Guides for Forming WH- QUESTIONS
The WH- QUESTIONS are questions formed with a question word, such as who, whom, whose, what, which, when, where, why or how. These question words are also called INTERROGATIVE WORDS.
Forming Wh- Questions
The question words who and what can ask for information about the subject of the verb or the object of the verb. Consider the declarative sentence below:
- The boy lost his bicycle.
NOTE: There are various constituents in the sentence above that could be questioned with a wh- question. For instance, we could pose a question about the subject (the boy), as in 1a, or we could ask about the object (his bicycle)—as is the case in 1b.
- 1a) Who lost his bicycle?
- 1b) What did the boy lose?
Wh- Questions About an Object
When any object—i.e., direct objectOpens in new window, indirect objectOpens in new window, or object of a prepositionOpens in new window—in a declarative sentenceOpens in new window is questioned and the sentence contains an auxiliary verbOpens in new window, a modal verbOpens in new window, or copular be, two rules come into play: wh- movement and subject-aux inversion.
For example, the wh- question in 2a) asks for information about the direct object in sentence 2b). The steps that are followed to produce 2a) are shown in 2c) and 2d).
First, the object, something, is converted into the appropriate wh- question word, what, and this is moved to the beginning of the sentence by the process of wh- movement (also referred to as wh- fronting). Subsequently, subject-aux inversion switches the positions of the subject, you, and the auxiliary verb, are.
If the underlying sentence does not contain an auxiliary verb, a modal verb, or copular be, then a slightly different process is applied to create a wh-question. This process is shown in 3).
Wh- movement is applied in 3c), followed by do insertion and a change of the verb to its bare infinitive form, shown in 3d).
Wh- questions usually begin with a wh- word, but there are exceptions. For instance, when asking a question about the object of a preposition in a declarative sentence, as in 4), two possible question patterns may be used.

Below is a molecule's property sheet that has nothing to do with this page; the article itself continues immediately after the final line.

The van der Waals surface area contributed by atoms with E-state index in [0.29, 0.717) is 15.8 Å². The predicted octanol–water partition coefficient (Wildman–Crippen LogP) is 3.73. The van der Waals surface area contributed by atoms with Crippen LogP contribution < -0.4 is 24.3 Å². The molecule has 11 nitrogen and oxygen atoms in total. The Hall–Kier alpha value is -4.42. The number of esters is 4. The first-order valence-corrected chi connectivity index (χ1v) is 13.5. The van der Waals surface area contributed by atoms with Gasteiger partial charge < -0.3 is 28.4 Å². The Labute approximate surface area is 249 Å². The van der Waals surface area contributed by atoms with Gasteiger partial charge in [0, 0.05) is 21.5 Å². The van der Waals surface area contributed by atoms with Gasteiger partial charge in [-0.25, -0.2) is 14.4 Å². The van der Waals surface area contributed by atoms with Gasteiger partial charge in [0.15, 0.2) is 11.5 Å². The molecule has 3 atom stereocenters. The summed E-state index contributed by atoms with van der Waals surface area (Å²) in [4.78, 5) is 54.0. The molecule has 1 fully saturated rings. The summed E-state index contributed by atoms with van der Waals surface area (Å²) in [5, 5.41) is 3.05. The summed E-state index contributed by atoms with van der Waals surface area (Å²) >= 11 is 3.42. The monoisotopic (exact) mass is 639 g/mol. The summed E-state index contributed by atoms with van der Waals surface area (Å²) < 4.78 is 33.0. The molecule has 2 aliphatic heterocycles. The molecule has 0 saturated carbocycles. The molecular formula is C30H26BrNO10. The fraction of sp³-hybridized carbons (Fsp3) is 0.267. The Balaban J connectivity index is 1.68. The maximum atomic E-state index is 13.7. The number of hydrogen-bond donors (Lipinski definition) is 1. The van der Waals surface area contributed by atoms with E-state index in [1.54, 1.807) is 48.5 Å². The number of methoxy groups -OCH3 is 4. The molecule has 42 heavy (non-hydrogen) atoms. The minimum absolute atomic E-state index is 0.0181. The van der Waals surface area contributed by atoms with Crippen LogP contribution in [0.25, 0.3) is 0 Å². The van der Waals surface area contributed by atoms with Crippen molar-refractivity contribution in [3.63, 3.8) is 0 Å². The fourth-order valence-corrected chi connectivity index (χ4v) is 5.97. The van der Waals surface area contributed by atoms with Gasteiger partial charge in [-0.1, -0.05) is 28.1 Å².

- 4a) You went to the concert with someone. → declarative sentence
- 4b) Who did you go to the concert with?
- 4c) With whom did you go to the concert?
In 4a), someone is the object of the preposition with. In 4b), we see that someone has been converted to the wh- question word who, which has been moved to the front of the sentence.
However, in 4c) the preposition with has been moved to the front of the sentence along with the wh- word. The wh- word has been changed from who to whom.
Both of these question forms are grammatically acceptable, but 4c) is considered by some to be more appropriate for formal or academic writing.
Wh- Questions About a Subject
When the subject of a declarative sentence is questioned, no fronting or inversion rules apply. The subject is simply converted into the appropriate wh- word. This is illustrated in 5).
- 5a) Who needs a lift?
- 5b) Someone needs a lift. → declarative sentence
- 5c) Who needs a lift? → subject “someone”, becomes “who”
Wh- Questions with How + Adjective/Adverb
In English how combines with adjectives and adverbs to form questions beginning with how many, how long, how often, etc., as shown in 6).
- 6a) How long did the press conference last?
- 6b) How many stamps did she take?
Embedded Wh- Questions
Wh- questions can be embedded inside a longer sentence, as the case is in 7).
- 7) I have no idea how much this sandwich costs.
NOTE: When a wh- question about an object is embedded in this way, it does not undergo subject-aux inversion or do insertion. Instead, only wh- movement is applied. Notice the difference between the regular wh- questions and their embedded versions in 8).
|Regular Wh- Question||Embedded Wh- Question|
|8a) What was she doing?||I want to know what she was doing.|
|8b) Where is she going?||I want to know where she is going.|
|8c) How could he do it?||I want to know how he could do it.|
|8d) How much does it cost?||I want to know how much it costs.|
Note that wh- questions may differ depending on the kind of content information the asker seeks. In the next entry, we discuss the different Types of Wh- QuestionsOpens in new window